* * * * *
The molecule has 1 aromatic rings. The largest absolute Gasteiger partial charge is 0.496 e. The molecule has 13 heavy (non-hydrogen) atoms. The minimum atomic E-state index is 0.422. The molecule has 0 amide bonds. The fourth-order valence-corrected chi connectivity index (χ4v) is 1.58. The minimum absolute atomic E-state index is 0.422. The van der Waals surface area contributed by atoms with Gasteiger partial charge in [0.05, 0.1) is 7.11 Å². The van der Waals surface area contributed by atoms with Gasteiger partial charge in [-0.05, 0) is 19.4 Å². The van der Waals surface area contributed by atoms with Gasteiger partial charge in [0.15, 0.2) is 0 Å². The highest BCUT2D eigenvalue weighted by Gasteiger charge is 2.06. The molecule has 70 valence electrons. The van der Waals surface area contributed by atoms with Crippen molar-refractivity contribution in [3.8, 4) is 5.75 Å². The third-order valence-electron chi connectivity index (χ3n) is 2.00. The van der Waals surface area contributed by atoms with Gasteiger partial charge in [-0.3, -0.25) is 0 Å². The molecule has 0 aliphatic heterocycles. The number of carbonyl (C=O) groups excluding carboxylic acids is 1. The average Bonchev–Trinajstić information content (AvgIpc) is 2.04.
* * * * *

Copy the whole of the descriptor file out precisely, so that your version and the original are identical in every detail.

The molecule has 1 aromatic rings. The largest absolute Gasteiger partial charge is 0.496 e. The molecule has 13 heavy (non-hydrogen) atoms. The minimum atomic E-state index is 0.422. The molecule has 0 amide bonds. The fourth-order valence-corrected chi connectivity index (χ4v) is 1.58. The minimum absolute atomic E-state index is 0.422. The van der Waals surface area contributed by atoms with Gasteiger partial charge in [0.05, 0.1) is 7.11 Å². The van der Waals surface area contributed by atoms with Gasteiger partial charge in [-0.05, 0) is 19.4 Å². The van der Waals surface area contributed by atoms with Gasteiger partial charge in [0.15, 0.2) is 0 Å². The highest BCUT2D eigenvalue weighted by Gasteiger charge is 2.06. The molecule has 70 valence electrons. The van der Waals surface area contributed by atoms with Crippen molar-refractivity contribution in [3.8, 4) is 5.75 Å². The third-order valence-electron chi connectivity index (χ3n) is 2.00. The van der Waals surface area contributed by atoms with Gasteiger partial charge in [-0.3, -0.25) is 0 Å². The molecule has 0 aliphatic heterocycles. The number of carbonyl (C=O) groups excluding carboxylic acids is 1. The average Bonchev–Trinajstić information content (AvgIpc) is 2.04.